Two years after a ceasefire was declared in Sri Lanka, the Swiss government is facing calls to boost its peace efforts in the country.This content was published on March 1, 2004 - 18:52
A parliamentary delegation said it was crucial to promote human rights and political reform in a country which is trying to leave behind nearly two decades of civil war.
Members of the cross-party group toured a number of Swiss-run aid projects while on a recent fact-finding mission in Sri Lanka.
“Everyone we met wanted peace and said they were tired of the war,” said Cécile Bühlmann, a Green Party parliamentarian and member of the delegation.
The civil war – which saw Tamil Tiger rebels fighting for a separate state in the Tamil-dominated northeast of the island – is estimated to have killed around 65,000 people.
The Swiss delegation said a ceasefire called in 2002 appeared to be holding, despite the fact that peace talks between the rebels and the Sri Lankan government had broken down.
The parliamentarians added that they hoped the ceasefire would remain in place after elections which are due on April 2.
Bühlmann told swissinfo she was struck by the poverty in some parts of the country, particularly the eastern regions which are mainly populated by the Tamils.
“The country is under a ceasefire – it’s not entirely at peace but it isn’t at war. We saw a lot of environmental damage and houses that had been destroyed,” she said.
“Sri Lanka is in the process of rebuilding itself, but the question is how long the peace will hold, because if there is a renewal of hostilities, rebuilding will probably be the first thing to be affected.”
At a press conference on Monday, members of the delegation said they were encouraged by Swiss efforts to promote the peace process and improve the humanitarian situation in Sri Lanka.
However, they stressed that it was vital for Switzerland to build on this work, particularly in the areas of human rights and in showing support for a new political system.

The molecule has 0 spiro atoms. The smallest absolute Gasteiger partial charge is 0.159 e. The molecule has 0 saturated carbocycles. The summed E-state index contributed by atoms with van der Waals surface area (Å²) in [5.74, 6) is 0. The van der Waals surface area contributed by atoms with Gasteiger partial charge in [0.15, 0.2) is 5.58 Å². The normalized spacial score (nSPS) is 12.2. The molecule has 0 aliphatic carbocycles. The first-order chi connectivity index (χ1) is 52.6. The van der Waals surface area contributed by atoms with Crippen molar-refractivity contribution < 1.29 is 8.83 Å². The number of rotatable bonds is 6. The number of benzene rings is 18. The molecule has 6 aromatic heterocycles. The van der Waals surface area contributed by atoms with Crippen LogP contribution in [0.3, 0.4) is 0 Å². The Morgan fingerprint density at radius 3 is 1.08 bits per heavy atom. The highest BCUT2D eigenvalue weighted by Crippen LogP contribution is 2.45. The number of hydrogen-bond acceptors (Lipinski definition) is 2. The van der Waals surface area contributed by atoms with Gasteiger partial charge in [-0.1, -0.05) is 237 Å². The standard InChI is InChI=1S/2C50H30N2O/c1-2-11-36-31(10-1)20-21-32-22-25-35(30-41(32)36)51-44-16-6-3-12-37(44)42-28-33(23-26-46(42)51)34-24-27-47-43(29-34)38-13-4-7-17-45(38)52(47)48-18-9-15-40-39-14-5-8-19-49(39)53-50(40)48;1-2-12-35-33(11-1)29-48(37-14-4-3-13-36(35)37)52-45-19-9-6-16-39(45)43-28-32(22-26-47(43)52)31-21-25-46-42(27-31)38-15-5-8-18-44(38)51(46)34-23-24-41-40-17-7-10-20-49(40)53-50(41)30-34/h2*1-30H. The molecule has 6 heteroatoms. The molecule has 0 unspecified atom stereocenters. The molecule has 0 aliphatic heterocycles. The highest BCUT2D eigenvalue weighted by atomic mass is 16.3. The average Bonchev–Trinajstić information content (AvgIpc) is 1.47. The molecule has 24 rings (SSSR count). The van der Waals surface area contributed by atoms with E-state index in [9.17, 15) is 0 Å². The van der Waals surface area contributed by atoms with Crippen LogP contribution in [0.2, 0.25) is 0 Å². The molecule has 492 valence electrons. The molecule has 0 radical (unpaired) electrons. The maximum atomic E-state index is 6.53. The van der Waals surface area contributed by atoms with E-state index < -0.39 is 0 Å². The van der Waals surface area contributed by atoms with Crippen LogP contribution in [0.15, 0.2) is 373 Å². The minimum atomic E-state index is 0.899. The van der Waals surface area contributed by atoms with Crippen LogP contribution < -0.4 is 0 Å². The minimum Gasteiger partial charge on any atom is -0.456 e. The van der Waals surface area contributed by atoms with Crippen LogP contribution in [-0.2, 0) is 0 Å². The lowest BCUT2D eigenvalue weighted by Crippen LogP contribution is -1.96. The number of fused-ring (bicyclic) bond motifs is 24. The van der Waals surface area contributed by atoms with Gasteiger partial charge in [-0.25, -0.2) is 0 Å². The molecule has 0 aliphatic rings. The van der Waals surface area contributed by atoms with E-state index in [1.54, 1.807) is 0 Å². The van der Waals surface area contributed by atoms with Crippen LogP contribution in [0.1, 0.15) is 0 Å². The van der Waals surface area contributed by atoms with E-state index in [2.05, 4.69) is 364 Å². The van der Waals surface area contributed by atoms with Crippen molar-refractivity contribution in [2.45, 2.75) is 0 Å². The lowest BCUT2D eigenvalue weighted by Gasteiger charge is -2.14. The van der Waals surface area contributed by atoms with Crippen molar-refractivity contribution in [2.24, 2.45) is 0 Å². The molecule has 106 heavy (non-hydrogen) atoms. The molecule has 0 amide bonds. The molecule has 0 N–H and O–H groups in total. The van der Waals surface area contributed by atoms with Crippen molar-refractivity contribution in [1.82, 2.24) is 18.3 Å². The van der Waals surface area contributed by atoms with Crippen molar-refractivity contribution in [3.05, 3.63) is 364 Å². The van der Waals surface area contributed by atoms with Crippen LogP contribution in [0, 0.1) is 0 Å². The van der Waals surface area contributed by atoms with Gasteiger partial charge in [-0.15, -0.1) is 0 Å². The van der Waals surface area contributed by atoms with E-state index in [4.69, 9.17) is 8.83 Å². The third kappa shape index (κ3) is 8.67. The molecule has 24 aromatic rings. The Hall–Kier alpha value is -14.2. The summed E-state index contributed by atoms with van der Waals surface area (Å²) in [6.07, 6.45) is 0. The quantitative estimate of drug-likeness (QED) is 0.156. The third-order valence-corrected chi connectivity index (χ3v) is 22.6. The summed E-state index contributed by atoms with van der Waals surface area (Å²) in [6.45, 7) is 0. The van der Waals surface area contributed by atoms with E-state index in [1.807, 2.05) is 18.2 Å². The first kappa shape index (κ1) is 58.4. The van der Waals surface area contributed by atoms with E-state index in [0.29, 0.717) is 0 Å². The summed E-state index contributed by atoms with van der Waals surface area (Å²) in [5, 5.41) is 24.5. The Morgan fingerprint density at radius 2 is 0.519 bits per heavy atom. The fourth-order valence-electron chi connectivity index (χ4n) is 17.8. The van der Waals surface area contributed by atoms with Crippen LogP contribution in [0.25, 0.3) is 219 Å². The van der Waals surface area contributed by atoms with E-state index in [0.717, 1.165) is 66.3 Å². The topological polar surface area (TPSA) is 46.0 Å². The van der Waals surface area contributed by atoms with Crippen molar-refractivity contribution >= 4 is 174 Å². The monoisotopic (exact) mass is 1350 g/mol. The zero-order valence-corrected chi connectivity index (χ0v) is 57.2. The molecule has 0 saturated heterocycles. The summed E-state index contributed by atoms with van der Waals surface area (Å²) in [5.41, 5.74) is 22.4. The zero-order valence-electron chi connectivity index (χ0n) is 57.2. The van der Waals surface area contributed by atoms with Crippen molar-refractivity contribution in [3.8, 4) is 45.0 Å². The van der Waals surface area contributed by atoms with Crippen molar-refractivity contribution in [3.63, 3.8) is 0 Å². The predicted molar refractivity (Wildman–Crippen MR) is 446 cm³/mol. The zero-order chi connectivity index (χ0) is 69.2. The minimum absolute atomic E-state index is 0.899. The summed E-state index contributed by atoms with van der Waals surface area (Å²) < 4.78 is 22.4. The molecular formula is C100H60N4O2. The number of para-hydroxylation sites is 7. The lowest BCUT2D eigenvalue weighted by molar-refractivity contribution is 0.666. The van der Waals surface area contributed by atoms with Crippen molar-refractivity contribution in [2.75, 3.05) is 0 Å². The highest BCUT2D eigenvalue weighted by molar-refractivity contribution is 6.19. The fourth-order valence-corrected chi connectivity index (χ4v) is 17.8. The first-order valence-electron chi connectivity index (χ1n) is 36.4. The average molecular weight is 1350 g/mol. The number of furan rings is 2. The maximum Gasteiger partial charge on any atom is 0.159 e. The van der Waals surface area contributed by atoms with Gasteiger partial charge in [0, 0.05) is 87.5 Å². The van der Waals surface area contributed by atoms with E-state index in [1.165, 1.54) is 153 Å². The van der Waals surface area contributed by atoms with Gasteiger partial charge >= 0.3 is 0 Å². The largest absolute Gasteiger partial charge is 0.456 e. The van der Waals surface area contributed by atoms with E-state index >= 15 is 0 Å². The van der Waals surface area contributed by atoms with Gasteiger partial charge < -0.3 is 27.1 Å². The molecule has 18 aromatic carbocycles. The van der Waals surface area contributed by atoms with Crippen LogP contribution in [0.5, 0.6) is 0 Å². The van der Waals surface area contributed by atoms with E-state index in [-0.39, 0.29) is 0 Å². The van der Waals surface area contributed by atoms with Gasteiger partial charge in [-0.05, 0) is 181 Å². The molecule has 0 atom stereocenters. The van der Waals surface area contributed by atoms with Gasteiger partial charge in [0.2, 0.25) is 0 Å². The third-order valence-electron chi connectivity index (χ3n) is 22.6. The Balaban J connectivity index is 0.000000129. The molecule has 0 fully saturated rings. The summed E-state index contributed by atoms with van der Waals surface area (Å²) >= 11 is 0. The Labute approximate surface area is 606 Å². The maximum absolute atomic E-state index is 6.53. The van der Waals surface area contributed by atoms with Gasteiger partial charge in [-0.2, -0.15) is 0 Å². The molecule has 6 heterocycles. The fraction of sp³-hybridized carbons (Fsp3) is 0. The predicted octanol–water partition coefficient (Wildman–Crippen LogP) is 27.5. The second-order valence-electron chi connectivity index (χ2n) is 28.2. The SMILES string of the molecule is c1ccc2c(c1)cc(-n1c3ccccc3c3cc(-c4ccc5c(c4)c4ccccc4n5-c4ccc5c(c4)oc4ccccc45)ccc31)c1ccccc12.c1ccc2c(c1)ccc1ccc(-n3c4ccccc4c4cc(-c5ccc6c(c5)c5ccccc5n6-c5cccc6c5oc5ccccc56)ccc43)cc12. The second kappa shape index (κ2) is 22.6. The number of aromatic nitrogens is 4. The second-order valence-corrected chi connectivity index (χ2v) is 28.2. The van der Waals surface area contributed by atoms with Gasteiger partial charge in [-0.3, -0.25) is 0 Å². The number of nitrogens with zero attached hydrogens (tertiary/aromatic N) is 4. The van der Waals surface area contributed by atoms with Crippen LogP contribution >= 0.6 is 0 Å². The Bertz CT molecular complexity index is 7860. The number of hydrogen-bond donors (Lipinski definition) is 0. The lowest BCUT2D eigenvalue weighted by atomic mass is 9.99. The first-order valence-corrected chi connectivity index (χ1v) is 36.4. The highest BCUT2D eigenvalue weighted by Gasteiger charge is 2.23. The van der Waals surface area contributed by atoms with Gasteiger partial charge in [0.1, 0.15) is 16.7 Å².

“Of course, we could do more for those who are in need,” said Bühlmann.
“But it’s not a question of giving more money – it’s a question of continuity, of staying there and getting our priorities right,” she added.
Switzerland’s federal system - which brings together different cultural and linguistic groups - has been proposed as a model for Sri Lanka as part of a peace plan brokered by Norway in February 2002.
Dick Marty, a member of the Swiss delegation in Sri Lanka and a centre-right Radical Party parliamentarian, stressed that Switzerland could complement Norwegian efforts by showing how different communities can peacefully co-exist.
Switzerland has strong ties with Sri Lanka and is home to 38,000 Tamils who have migrated to the country.
The Swiss Agency for Development and Cooperation spent SFr8 million ($6.4 million) on reconstruction in Sri Lanka last year.
Switzerland has also supported several rounds of talks between the two sides - the most recent in September 2003 - as well as efforts to clear land mines.
swissinfo, Isobel Leybold
Fighting between Tamil rebels and the Sri Lankan government broke out in 1984.
About 65,000 people have been killed in the conflict.
A peace plan, brokered by Norway, was signed in February 2002.
Peace talks stalled in February.
The Tamil Tigers are demanding an autonomous state in the northeast of the country.
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